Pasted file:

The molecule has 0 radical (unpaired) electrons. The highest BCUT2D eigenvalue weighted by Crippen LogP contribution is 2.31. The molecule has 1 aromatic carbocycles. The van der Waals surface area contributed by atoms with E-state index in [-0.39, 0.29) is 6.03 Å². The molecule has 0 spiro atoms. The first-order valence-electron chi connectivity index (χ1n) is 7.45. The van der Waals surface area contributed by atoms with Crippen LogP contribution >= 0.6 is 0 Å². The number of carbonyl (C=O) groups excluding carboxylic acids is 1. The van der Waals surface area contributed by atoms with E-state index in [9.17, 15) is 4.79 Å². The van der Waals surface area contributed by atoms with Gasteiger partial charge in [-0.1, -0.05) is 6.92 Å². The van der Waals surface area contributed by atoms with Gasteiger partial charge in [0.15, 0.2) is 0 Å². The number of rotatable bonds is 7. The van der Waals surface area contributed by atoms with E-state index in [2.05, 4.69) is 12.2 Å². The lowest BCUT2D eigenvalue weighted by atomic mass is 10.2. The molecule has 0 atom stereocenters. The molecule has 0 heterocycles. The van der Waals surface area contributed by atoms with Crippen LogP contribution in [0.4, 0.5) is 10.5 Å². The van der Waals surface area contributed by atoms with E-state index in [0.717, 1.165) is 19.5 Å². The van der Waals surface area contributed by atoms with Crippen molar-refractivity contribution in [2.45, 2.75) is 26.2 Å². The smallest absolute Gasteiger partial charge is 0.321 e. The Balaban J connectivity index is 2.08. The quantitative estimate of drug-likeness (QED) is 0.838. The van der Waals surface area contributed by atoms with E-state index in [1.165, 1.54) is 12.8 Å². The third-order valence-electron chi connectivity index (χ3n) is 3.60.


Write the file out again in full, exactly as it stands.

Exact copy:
The molecule has 0 radical (unpaired) electrons. The highest BCUT2D eigenvalue weighted by Crippen LogP contribution is 2.31. The molecule has 1 aromatic carbocycles. The van der Waals surface area contributed by atoms with E-state index in [-0.39, 0.29) is 6.03 Å². The molecule has 0 spiro atoms. The first-order valence-electron chi connectivity index (χ1n) is 7.45. The van der Waals surface area contributed by atoms with Crippen LogP contribution >= 0.6 is 0 Å². The number of carbonyl (C=O) groups excluding carboxylic acids is 1. The van der Waals surface area contributed by atoms with E-state index in [9.17, 15) is 4.79 Å². The van der Waals surface area contributed by atoms with Gasteiger partial charge in [-0.1, -0.05) is 6.92 Å². The van der Waals surface area contributed by atoms with Gasteiger partial charge in [0.15, 0.2) is 0 Å². The number of rotatable bonds is 7. The van der Waals surface area contributed by atoms with E-state index in [2.05, 4.69) is 12.2 Å². The lowest BCUT2D eigenvalue weighted by atomic mass is 10.2. The molecule has 0 atom stereocenters. The molecule has 0 heterocycles. The van der Waals surface area contributed by atoms with Crippen LogP contribution in [0.4, 0.5) is 10.5 Å². The van der Waals surface area contributed by atoms with E-state index in [0.717, 1.165) is 19.5 Å². The van der Waals surface area contributed by atoms with Crippen molar-refractivity contribution in [2.45, 2.75) is 26.2 Å². The smallest absolute Gasteiger partial charge is 0.321 e. The Balaban J connectivity index is 2.08. The quantitative estimate of drug-likeness (QED) is 0.838. The van der Waals surface area contributed by atoms with E-state index in [1.165, 1.54) is 12.8 Å². The third-order valence-electron chi connectivity index (χ3n) is 3.60.